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ספר התחזוקה של אגודת הרבנים דארצות הברית וקנדה
[Community - Only Ed.]
This listing is an independent item not part of any collection
Only edition. 9 pp., 178:215 mm., light age staining.
The constitution of Agduat HaRabanim of the United States and Canada, updated in 1947. This copy has inked in corrections on a typed manuscript and includes the goals of the organization, the obligations and benefits of membership, the duties of the president and other members of the executive committee, etc.
UNION OF ORTHODOX RABBIS OF THE UNITED STATES AND CANADA (Agudath Harabbonim), the oldest organization of Orthodox rabbis in the U.S. The members of Agudath Harabbonim, which was founded in 1902, were instrumental in establishing most early day schools in the U.S. In 1914 the organization set up the Central Relief Committee and in 1915 Ezras Torah. The former was absorbed by the American Jewish Joint Distribution Committee while the latter still cares for needy talmidei Hakhamim and their families throughout the world. During World War II, Agudath Harabbonim founded the Va'ad Hazzalah, which rescued leading Orthodox personalities. It engages in legislative lobbying on laws of special interest to its members. Organization membership is open only to rabbis whose formal qualifications are beyond those available to most rabbinical graduates of the majority of American yeshivot. Agudath Harabbonim, with about 600 members in 1968, has retained its flavor as a group of predominantly older European trained rabbis. Those who are not retired serve primarily as supervisors of kashrut and/or rabbis of small Orthodox congregations. It tends to be militantly Orthodox in its public policies and opposes formal cooperation between Orthodox and non-Orthodox rabbis. Its five-member presidium in 1968 included Rabbis Eliezer Silver, Moshe Feinstein, Jacob Kamenetzky, David Lifshitz, and Pinchas Teitz. Its director from 1949 was Rabbi Meyer Cohen (d. 1978).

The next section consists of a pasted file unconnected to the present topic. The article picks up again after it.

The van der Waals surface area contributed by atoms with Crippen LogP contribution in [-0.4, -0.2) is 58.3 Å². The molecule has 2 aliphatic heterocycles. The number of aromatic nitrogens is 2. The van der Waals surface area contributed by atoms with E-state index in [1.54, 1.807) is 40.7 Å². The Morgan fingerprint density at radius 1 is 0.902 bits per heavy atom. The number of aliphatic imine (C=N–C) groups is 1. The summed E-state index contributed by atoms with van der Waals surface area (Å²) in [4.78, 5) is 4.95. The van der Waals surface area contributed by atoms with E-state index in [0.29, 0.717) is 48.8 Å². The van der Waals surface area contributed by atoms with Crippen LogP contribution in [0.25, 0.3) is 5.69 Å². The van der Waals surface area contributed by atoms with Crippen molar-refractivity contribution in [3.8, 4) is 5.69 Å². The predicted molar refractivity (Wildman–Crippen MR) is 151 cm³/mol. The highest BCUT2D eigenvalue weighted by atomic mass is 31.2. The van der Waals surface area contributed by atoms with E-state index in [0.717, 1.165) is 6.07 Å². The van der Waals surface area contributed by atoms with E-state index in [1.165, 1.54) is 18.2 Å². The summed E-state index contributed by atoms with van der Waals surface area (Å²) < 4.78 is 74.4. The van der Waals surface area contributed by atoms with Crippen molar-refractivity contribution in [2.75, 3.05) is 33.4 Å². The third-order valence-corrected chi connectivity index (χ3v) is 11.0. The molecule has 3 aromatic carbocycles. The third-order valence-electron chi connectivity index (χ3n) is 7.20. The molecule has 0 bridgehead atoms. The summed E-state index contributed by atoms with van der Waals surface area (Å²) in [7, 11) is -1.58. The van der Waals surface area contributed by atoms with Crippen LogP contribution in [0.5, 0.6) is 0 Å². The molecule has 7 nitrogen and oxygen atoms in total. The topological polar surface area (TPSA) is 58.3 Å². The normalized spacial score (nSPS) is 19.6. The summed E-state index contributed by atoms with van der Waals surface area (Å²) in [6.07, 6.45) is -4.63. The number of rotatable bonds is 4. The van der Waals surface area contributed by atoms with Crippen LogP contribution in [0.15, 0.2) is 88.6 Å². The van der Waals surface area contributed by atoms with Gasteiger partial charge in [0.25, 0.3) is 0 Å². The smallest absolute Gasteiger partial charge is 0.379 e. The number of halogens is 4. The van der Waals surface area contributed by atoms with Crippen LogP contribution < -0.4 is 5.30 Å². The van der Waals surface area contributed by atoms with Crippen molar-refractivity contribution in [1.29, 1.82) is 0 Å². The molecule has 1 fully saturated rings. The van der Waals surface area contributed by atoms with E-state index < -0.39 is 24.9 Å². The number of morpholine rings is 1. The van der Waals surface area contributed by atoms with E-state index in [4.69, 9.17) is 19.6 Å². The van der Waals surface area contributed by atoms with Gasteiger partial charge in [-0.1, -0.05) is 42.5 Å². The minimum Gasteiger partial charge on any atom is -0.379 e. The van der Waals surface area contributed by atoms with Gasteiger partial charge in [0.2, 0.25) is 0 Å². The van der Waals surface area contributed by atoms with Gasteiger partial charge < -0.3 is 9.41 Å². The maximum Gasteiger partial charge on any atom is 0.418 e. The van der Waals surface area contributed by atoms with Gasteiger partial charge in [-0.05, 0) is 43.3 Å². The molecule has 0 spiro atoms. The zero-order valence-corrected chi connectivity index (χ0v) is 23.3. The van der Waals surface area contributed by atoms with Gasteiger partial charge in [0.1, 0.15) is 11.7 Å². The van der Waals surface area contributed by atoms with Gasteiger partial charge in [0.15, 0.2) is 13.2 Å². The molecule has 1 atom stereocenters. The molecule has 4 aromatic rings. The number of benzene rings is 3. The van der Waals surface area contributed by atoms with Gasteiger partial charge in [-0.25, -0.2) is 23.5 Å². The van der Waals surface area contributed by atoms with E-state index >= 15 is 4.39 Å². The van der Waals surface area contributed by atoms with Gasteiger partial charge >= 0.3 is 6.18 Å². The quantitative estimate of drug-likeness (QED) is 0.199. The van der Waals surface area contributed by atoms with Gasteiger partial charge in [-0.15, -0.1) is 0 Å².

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Kind of Judaica